Friday, 22 July 2011

STEPHEN HUNTER'S 47TH SAMURAI: A Forgotten Friday Entry

The 47th Samurai is not the first time Stephen Hunter has paid homage to movies; the Earl Swagger novel Pale Horse Coming referred explicitly to The Magnificent Seven (and to Aeschylus' Seven Against Thebes). This should not be surprising, since Hunter is also a film critic who has championed the action/adventure movie, but unfortunately this tale of a sixty-year old Bob Lee Swagger embarking on a quest for revenge in Japan has to be taken with a huge amount of tongue in cheek. Hunter signals this when he's listing samurai movies – it's as if he's giving you Quentin Tarantino's young adulthood to follow, and though he isn't into the wholesale exaggeration that QT built his Kill Bill films on, Hunter still has a few problems to overcome.

The main ones concern Bob Lee, first because part of the story requires him to remain relatively anonymous in Tokyo, which is not an easy thing for any gaijin, and the other because Bob Lee's samurai training is of necessity too short, a fact about which everyone in the story reminds us, but being aware is not the same as being convinced.

The real problem is that Hunter attempts to encourage the suspension of disbelief by using facts—constantly giving the Japanese terms for weapons, fighting moves, techniques and parts. I noted in my review of I Sniper (2009--you can link to that here) that Hunter's writing was becoming more 'device-centric', and that as a result Swagger himself was turning into a plot device, rather than a character. This book was published the year before that one, but you can see it moving in that direction. In truth, however, when you look at Hunter's pre-Swagger work, you can see that it is the action thriller that interests him, and perhaps the historical emphasis was a detour.

That's dangerous because the strong points of the Swagger series (both father and son) have been personal as well as historical. Point Of Impact, which introduced Bob the Nailer, was conspiracy-based and began filling in Bob's personality; Black Light, the second novel, in which Bob investigates his father's death and White Springs, the first Earl novel, are perhaps his best books, and their core is character crossing corruption. There's some of that here; the sequences on Iwo Jima are particularly strong, if a bit reminiscent of Clint Eastwood's films, and of course the parallels of the Swagger men as American samurai is not subtle, but it is effective. So too is the relationship between Earl and his Japanese adversary during the war, and between Bob Lee and that man's son afterwards.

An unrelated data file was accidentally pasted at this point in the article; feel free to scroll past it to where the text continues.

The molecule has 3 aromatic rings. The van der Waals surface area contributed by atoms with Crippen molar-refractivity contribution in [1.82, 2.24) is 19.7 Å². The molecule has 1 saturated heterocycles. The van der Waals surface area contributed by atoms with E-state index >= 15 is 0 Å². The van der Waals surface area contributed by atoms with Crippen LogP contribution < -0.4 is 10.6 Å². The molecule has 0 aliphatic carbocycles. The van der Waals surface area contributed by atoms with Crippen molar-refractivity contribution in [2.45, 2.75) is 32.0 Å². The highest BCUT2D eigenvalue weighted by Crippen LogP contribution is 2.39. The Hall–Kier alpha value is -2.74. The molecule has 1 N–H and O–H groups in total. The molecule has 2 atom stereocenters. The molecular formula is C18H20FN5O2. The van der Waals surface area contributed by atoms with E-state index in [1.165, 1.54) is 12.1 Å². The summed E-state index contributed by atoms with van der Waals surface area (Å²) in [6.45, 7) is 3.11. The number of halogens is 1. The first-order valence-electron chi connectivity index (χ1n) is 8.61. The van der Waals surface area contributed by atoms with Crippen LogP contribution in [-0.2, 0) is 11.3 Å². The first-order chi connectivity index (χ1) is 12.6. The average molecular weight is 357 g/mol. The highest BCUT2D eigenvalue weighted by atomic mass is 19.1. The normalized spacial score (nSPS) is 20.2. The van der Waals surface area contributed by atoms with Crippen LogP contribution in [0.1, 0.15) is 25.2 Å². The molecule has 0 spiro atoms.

So, in the end, the question is whether you smile when Bob Lee assembles his own 47 samurai (the tale of the 47 ronin being the classic Japanese samurai story) or whether you feel it's all too contrived. As usual, Hunter's combat scenes always convince, and when he brings a twist or two into the plot it's never telegraphed, even if Bob Lee always saw it coming. It's got more meat than, say, I Sniper, and it flows along—the only question is how much you want to surrender to the ride.

The 47th Samurai by Stephen Hunter
Arrow Books 2008, £6.99 ISBN 9780099519232


George said...

I liked the first couple Bob Lee books, but gave up on the later ones. As you point out, Hunter seemed to go "device-crazy" and forgot about character development.

Randy Johnson said...

I've had this one almost since it came out, but never read it. Not sure why, but it may be a simiar reason to George's.

Michael Carlson said...

I just watched Shooter again, which is not a bad action film at all, and it's surprising more movies havent been made from the Swagger books...